Volunteer Work Party at La Esperanza Farm

Photo by Shawn Linehan

To get you excited for this weekend's Work Party at La Esperanza Farm, we're re-posting this Oregon Live article about the last volunteer day we held at La Esperanza.

By Molly Harbinger, The Oregonian, Sunday, April 1, 2012

The drizzle throughout the day was not the problem. The problem was the days of rain preceding Saturday, which flooded the fields of La Esperanza farm in Forest Grove.

Still, clad in raincoats and galoshes, 20 members of Portland's Confluence Environmental Center's AmeriCorps program, and some staff, celebrated Cesar Chavez's birthday on Saturday by volunteering to perform odd jobs on the farm.

Renate Dietrich, 50, kept up a stream of chatter as she uprooted Himalayan blackberries like she hardly realized she was working. The task falls in line with her day job through AmeriCorps; she works for Gresham as an urban invasive species specialist. One of the older members of the group, she is familiar first-hand with Chavez's contributions to labor and civil rights movements.

"I remember boycotting grapes, I remember boycotting lettuce," she said in between thumps of her shovel.

AmeriCorps holds two national service days, on Cesar Chavez Day and Martin Luther King Jr. Day. Karin Pfeiffer-Hoyt, 30, is serving her AmeriCorps year with Adelante Mujeres, a Forest Grove nonprofit that provides education and vocational help to Latina women and their families, and suggested the farm as a project.

One of the organization's initiatives is Adelante Agricultura, which teaches people organic farming and sets them up with a quarter-acre plot of land at La Esperanza farm.

Pfeiffer-Hoyt helps the farmers plan their plot and sell their produce through local farmers markets, coordinates volunteers and seed orders, and developed a record-keeping system for the farm's organic certification -- a little bit of everything, she said.

"I love working with people, and I love farming, so this was a great combination of the two," she said.

She made a list of projects for the Saturday volunteer day, but threw it out once the farm flooded.

"It's a good lesson in farming," Pfeiffer-Hoyt said. "Because sometimes you can plan, but you don't know what will happen."

The volunteers are eager learners. With the promise of tamales for lunch, they enthusiastically moved through the tasks. They also asked tons of questions of Anne Morse, outreach and marketing coordinator for Adelante Agricultura, who introduced the farm and its work after the group ate a vegan breakfast – following Chavez's chosen diet.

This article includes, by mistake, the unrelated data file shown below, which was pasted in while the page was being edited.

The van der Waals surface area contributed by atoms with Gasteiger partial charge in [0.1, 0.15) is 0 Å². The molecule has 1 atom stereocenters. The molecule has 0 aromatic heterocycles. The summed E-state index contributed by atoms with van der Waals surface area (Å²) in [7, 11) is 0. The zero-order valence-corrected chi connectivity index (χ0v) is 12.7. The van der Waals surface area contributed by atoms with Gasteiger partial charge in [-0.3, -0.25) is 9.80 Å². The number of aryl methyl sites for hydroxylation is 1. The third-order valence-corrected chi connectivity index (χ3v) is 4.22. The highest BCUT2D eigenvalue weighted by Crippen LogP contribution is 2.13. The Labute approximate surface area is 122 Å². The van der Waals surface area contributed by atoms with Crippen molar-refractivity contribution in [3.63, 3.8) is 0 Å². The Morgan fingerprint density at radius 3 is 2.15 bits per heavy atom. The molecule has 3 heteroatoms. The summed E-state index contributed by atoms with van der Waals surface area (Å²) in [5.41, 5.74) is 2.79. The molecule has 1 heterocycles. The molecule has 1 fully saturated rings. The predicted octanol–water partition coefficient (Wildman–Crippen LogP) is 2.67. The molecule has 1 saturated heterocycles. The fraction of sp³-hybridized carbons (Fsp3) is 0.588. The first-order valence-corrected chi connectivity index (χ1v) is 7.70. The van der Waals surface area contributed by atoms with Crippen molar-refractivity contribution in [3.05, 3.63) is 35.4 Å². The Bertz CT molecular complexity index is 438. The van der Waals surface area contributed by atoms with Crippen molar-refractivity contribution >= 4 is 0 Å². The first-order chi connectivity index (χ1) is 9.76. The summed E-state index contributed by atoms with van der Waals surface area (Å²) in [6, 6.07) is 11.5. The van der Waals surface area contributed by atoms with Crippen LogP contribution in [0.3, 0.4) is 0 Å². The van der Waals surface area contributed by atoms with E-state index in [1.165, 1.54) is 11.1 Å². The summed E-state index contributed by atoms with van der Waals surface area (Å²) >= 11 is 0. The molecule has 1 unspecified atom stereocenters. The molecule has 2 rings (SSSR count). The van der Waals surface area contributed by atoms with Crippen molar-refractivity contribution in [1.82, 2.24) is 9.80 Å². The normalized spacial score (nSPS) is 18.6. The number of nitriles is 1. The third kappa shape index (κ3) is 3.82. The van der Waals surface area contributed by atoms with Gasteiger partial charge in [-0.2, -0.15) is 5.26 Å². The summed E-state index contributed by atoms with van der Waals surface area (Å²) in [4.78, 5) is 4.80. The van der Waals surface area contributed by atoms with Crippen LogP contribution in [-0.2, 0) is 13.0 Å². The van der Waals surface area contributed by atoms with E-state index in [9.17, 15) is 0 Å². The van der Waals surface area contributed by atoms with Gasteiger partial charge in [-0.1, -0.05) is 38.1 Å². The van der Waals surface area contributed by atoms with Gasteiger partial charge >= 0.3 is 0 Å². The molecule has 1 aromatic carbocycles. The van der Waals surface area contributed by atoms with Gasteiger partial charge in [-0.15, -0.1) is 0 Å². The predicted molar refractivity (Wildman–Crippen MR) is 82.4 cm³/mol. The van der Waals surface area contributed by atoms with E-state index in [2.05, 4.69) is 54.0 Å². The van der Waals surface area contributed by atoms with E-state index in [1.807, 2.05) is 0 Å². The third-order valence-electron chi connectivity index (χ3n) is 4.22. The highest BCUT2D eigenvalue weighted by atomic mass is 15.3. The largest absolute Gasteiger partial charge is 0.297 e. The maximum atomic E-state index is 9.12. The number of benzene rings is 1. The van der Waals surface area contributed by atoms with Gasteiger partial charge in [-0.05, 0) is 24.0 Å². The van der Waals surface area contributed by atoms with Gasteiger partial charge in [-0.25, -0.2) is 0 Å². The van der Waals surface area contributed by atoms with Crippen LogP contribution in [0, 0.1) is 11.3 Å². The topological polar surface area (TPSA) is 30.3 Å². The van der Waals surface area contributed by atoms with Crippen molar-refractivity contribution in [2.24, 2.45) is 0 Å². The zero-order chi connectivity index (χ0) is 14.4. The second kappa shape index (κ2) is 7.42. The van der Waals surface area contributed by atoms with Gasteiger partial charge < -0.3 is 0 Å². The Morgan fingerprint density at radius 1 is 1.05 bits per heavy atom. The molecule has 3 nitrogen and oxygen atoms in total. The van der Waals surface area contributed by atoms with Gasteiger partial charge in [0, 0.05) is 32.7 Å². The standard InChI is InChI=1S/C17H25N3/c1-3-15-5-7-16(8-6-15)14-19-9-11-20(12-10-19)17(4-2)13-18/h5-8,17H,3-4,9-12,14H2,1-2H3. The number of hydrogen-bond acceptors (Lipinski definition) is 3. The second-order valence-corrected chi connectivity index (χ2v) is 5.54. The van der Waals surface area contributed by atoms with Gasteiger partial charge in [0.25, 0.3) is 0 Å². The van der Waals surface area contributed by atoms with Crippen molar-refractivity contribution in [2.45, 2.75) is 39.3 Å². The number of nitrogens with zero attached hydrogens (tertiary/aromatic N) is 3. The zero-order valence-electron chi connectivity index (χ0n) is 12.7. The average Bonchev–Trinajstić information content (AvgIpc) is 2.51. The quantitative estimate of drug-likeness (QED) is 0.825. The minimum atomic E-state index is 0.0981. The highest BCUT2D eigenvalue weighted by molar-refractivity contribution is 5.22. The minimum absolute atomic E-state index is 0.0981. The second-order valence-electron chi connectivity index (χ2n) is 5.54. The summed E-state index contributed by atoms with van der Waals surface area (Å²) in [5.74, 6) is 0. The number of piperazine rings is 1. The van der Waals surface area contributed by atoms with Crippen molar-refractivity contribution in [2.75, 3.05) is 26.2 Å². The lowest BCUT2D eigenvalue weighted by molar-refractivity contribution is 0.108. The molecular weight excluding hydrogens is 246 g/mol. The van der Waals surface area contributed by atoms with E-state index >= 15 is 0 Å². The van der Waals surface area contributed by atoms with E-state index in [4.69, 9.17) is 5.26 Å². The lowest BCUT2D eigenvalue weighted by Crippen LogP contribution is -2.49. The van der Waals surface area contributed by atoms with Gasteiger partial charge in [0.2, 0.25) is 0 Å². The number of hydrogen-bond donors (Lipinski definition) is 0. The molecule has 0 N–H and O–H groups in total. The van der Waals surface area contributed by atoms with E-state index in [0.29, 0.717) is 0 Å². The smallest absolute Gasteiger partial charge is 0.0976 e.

"I think this offers a really cool model of growing and supporting a small business," said Sam Schongalla, 26, whose AmeriCorps job is with Columbia Slough Watershed Council.

Schongalla sat out of the rain with a handful of volunteers, folding seed pots out of old newspapers and filling them with dirt. The AmeriCorps volunteers meet twice a week, so they talk and laugh with the ease of friends in a unique situation.

"It's like getting your first job, but with a group of 20 people who are also going through the same thing," said Melissa Balding, 25, who works with the Multnomah County Office of Sustainability.

The Confluence Environmental Center is in its first year and its small staff is trying to earn nonprofit status. The AmeriCorps program is just one component of what they want the center to be.

Currently, the staff places workers, who are paid a small stipend, into pilot projects in either Multnomah, Washington, Clackamas or Yamhill counties. Program support coordinator Sherrie Jackson said it's a way for organizations or cities to try something that might not usually be funded and for the members to take a stab at environmental work.

Director Lara Jones said about 75 percent of the program graduates go into environmental work. Plus, at the end of the program, AmeriCorps helps pays off their student loans or gives them money for continuing education.

"It's a way to pay for your education in a really great way," Jackson said.

The Confluence Environmental Center especially targets minorities and low-income populations, so the chosen work day project to honor Chavez was a natural.

"This was a good link to who he was as a leader and what they do here," Jackson said.

-- Molly Harbarger: 503-294-5923